Tuukka Rask has been one of hockey's most interesting personalities as long as he's been around. Originally, it was because he slapped the Scandinavian stereotype in the face.
When Rask broke into the North American pros, especially during his American League days, he was nothing like what we'd come to expect from Finns, or Swedes for that matter: calm, stoic, humble, quiet, lacking for words. The man was fiery. He got pissed off, often to a fault, when things didn't go his way. Who could forget this post-shootout tantrum in 2009 with Providence?
It continued into his NHL career, even after he established himself as one of the league's top goalies. This stick-break attempt came less than a year ago, and was one of many from Rask:
But Tuesday night in Toronto painted a very different picture. In theory, it shouldn't have. Rask had one of the worst games of his career, lit up for four of Toronto's six goals, including three in just more than three minutes to start the second period. Given the temperament we'd come to expect from him, he had good cause to freak out after Bruins bench boss Claude Julien pulled him, even if Rask was mad at himself and not his coach. But Rask took it in stride.
After a game like this, you wouldn't fault Rask for not talking to the media. Instead, he calmly strode out, standing tall in a stylish grey suit, ready to discuss a nightmarish 6-1 defeat to a division rival. Maybe 209 games of NHL experience and a Vezina Trophy have finally calmed down Rask, a veteran now at 27.
"Yeah I guess so," Rask said. "There's nothing you can do about it anymore. You get scored on, you get pulled and it's over with. But you've still got to learn from those mistakes and get better."
Rask voluntarily shouldered a lot of Tuesday's defeat, too. He said he took a lot of blame for giving up three goals in three minutes. And he he even beat himself up over Phil Kessel's two tallies, both of which came on absolute laser wrist shots.
"You know what? Kessel's a great shooter, a great goal scorer, but when guys start taking direct shots, and they go by me like that, I'd like to have those back, obviously," Rask said. "But it happens sometimes. That's hockey. It wasn't my best night tonight. It wasn't our team's best night tonight. We just have to live with that and move on."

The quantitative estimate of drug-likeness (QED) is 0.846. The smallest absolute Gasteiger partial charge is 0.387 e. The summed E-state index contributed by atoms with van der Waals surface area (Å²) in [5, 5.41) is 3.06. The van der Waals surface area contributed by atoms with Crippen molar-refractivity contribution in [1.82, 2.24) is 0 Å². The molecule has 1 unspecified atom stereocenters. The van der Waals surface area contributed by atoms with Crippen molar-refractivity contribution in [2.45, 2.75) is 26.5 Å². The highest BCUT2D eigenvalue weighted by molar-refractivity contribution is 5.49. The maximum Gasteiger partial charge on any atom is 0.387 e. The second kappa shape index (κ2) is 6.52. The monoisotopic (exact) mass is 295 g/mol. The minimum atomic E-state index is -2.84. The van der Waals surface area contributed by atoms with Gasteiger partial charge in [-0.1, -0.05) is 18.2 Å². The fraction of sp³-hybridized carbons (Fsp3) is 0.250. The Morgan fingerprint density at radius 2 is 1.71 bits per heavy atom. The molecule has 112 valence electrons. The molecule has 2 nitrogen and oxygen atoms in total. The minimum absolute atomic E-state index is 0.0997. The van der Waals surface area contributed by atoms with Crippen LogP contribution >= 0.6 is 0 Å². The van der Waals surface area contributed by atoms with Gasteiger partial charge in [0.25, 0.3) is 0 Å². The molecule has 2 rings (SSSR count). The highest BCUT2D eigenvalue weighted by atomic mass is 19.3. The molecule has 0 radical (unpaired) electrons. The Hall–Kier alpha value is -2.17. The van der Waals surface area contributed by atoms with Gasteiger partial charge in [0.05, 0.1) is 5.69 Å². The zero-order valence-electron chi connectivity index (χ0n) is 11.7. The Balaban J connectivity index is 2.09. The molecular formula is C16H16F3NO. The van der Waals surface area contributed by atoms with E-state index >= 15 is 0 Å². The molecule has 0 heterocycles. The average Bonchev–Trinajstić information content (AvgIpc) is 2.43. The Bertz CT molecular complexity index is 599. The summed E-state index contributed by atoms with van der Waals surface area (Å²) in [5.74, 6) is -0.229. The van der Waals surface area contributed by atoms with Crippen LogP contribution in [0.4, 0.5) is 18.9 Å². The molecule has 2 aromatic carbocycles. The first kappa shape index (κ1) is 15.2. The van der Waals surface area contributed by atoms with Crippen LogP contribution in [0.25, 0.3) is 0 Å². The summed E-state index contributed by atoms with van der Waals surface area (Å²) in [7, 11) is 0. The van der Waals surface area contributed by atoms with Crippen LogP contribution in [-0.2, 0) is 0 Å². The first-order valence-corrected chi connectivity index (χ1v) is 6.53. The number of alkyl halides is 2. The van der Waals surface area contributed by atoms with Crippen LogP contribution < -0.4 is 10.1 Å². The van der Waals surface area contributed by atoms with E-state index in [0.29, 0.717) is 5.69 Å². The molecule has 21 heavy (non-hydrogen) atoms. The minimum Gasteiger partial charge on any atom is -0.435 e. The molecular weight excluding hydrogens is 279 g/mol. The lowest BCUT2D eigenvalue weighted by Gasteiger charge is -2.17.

Note that Rask went out of his way to throw himself, not his defense corps, under the bus, despite the fact they hung him out to dry on more than a few plays. Trading Johnny Boychuk and losing Zdeno Chara to injury has opened the door for promising young Boston blueliners Dougie Hamilton and Torey Krug to play valuable minutes and gain experience, but it's clear this team misses its veterans. Hamilton and Krug have blindingly bright futures, but they can still look overmatched on certain nights. Tuesday was one of them. Tyler Bozak breezed past Hamilton on the fourth goal, which chased Rask from the game. Yet, still, despite wishing he had Chara in front of him – who wouldn't? – this surprisingly tranquil version of Rask was as forgiving as a new parent.
"It doesn't matter what the score is – you still have to play the game, play the system and do the things that make you successful," Rask said. "And sometimes, when you're a young player and things aren't going your way, you get away from your game. And Z's good at (not doing that). He always keeps doing the same things and keeps everybody calm. So maybe on a night like tonight, we missed him."
Rask's start to 2014-15 includes a 2.69 goals-against average and .901 save percentage. There's nothing Vezina-like about those numbers. Given how short his memory seems to be nowadays, however, it would be a shock if he didn't bounce back in no time.
Matt Larkin is an associate editor at The Hockey News and a regular contributor to the thn.com Post-To-Post blog. For more great profiles, news and views from the world of hockey, subscribe to The Hockey News magazine. Follow Matt Larkin on Twitter at @THNMattLarkin